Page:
Making life (and love) work between a mismatched greenie and mechanic.© J. Sheffield
"Nope," he replied. "I have to go dump your rotors."
I have a choice. I can ruin a perfect peace reciting disposal regulations, or let this moment pass, grateful for a man who fixes things when asked and gets new parts at cost. It was a lesson learned from Amy Sutherland, in "What Shamu Taught Me about a Happy Marriage," (New York Times, June 25, 2006) that kept me mum, and the mood intact: "I should reward behavior I like and ignore behavior I don"t."
Brian’s and my relationship regarding recycling could be summed up the same way the Massachusetts Water Resources Authority defines household hazardous products: "corrosive, reactive, flammable, and explosive." Ask any psychic what two Scorpios—much less a greenie and a mechanic—are doing living together, and you’d get a similar prediction. However, our dance of differing methods, comprised of my organics, and his loyalty to the green-colored cleaner (concentrated to combat the grease of the New York City bus garage he works in) works so well I wouldn’t have it any other way.
I’ve learned the hard way that my compulsion to change the world, all in one weekend, ultimately pushes people away. So when Brian squirts Joy onto the sponge I’d secretly reserved for Seventh Generation, life, and our love, goes on.
Not that there weren’t things, early on, that sparked debate. When I moved in, every outlet in his glowing apartment was sucking on a Glade air freshener. An argument over opening a window when I found him wiping down the walls with Windex—a blatant misuse according to product label warnings about noxious chemical combinations—was our biggest blowup to date.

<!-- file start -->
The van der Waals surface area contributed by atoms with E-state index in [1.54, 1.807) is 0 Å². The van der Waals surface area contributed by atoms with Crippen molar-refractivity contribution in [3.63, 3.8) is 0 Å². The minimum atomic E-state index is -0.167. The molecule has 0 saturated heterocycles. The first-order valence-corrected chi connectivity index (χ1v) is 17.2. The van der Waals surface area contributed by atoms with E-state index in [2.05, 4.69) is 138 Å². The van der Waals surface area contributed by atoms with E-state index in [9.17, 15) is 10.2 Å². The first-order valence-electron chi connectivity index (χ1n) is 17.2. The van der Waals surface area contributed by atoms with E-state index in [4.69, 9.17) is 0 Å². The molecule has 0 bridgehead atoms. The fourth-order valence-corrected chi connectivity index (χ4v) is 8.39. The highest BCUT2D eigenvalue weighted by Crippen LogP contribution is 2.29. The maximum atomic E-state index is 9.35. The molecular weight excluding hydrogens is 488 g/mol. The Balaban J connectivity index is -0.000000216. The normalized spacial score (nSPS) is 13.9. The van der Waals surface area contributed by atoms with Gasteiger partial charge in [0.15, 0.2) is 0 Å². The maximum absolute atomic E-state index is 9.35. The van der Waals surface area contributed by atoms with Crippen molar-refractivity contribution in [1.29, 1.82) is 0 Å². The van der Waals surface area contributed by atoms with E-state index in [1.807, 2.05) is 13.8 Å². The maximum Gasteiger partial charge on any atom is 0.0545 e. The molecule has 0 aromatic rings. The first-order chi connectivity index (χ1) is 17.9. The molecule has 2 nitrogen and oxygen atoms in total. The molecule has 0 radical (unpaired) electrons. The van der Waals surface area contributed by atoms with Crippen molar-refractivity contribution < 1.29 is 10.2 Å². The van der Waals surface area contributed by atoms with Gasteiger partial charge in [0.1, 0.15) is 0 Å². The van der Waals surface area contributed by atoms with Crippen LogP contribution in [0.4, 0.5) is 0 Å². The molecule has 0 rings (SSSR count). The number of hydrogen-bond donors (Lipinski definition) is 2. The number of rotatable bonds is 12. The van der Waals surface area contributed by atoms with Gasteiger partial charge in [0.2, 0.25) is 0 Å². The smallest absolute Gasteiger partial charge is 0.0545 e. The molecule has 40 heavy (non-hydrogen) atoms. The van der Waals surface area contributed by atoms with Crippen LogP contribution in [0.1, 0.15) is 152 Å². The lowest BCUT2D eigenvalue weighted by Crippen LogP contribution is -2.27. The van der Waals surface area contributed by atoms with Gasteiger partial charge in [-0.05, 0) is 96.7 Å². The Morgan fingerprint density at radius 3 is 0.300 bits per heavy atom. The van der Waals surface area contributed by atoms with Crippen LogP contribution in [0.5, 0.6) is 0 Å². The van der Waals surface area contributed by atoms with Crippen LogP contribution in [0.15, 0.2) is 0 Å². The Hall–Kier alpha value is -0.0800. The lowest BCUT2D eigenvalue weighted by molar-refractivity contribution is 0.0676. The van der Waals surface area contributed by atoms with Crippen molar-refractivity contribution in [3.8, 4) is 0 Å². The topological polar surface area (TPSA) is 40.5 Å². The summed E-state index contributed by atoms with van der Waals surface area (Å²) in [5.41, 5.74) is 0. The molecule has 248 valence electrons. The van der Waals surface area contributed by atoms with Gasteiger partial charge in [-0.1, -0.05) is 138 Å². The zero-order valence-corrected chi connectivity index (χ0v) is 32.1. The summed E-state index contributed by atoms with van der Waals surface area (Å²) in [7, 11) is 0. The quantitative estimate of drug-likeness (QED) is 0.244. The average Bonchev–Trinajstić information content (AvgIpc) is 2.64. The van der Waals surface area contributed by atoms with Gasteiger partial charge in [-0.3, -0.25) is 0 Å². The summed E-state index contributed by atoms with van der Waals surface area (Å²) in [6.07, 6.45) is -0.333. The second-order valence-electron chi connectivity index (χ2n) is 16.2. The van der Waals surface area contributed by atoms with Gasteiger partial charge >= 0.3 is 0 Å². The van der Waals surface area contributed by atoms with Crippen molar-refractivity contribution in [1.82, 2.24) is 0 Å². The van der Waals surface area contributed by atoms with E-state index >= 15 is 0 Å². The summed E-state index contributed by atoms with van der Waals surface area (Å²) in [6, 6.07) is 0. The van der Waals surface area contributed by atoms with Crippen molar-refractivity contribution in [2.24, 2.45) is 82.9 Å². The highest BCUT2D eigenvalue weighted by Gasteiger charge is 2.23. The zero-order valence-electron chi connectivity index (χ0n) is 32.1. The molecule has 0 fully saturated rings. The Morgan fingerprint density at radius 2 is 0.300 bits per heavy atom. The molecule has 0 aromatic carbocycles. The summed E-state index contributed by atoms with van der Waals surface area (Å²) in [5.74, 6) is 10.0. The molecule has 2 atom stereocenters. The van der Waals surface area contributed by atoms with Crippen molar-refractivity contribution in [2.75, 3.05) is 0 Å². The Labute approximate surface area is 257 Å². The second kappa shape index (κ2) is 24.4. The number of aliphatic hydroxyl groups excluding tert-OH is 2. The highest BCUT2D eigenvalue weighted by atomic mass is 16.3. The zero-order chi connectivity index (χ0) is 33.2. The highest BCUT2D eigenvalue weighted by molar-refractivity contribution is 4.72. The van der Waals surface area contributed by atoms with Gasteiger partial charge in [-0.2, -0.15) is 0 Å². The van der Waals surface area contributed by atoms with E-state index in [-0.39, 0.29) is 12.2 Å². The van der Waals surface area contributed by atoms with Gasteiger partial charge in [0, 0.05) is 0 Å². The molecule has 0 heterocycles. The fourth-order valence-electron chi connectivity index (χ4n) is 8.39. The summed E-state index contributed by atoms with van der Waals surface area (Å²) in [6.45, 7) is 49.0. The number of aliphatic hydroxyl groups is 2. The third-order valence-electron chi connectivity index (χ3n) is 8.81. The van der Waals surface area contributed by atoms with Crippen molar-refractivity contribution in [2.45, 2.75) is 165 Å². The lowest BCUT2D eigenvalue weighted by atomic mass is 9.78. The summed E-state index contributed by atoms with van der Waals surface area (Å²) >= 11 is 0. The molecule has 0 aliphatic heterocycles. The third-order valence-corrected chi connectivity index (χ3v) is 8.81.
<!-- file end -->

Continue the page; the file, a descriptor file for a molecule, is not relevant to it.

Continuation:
Yet, some of our best moments should have, in a similar way, hypothetically killed us. There was the time we stayed in the car, bathing in the "new car smell," while watching a DVD in the Wal-Mart parking lot because we missed the late movie. Or the night he turned up the Glade in the bedroom, causing me to toss and talk in my sleep. To make it up to me, Brian took me out on his motorcycle the next day, which is something that always makes me feel better. He possesses a valuable skill that I don’t have. What Brian does so well is remind me to worry about me.
And letting him be him allows me to step back, and see more clearly—even momentarily meditate on—the qualities I admire about the man I’m with. He has also taught me to not let the little things bother me—just go outside to breathe. Brian comes in every night smelling like motor oil and tracking the carpet and the first thing I do is hug him. Instead of worrying about soap, I make sure I say, "Thank you for doing the dishes this morning, Babe."
And his approach to recycling isn’t entirely wrong, either: One metal can in the weekly green bin will never amount to the monumental change needed in the U.S. government. So we live like heroes in an Earth-annihilation movie, making sure we’re comfortable and cuddling. In relationships, you learn a lot of things after falling in love, and what doesn’t kill you makes you stronger.
It’s legitimate to say we need to reduce our carbon footprints because otherwise our ability to survive is threatened, and recycling is part of the solution. But standing over Brian to enforce rules while he disposes of car parts and fluids won’t help us survive, either as a couple or a species. At the end of the day, riding behind him on his Harley Davidson Road King, breathing in the sweet exhaust fumes, and the smell of his jacket (stored in the saddlebag with the pine freshener), I fall in love with him all over again, and it feels super natural.
*title adapted from the 1984 hit "Karma Chameleon" by Culture Club featuring Boy George.
JENNIFER A. SHEFFIELD is a freelance writer and secretary for a national not-for-profit in West Nyack, New York.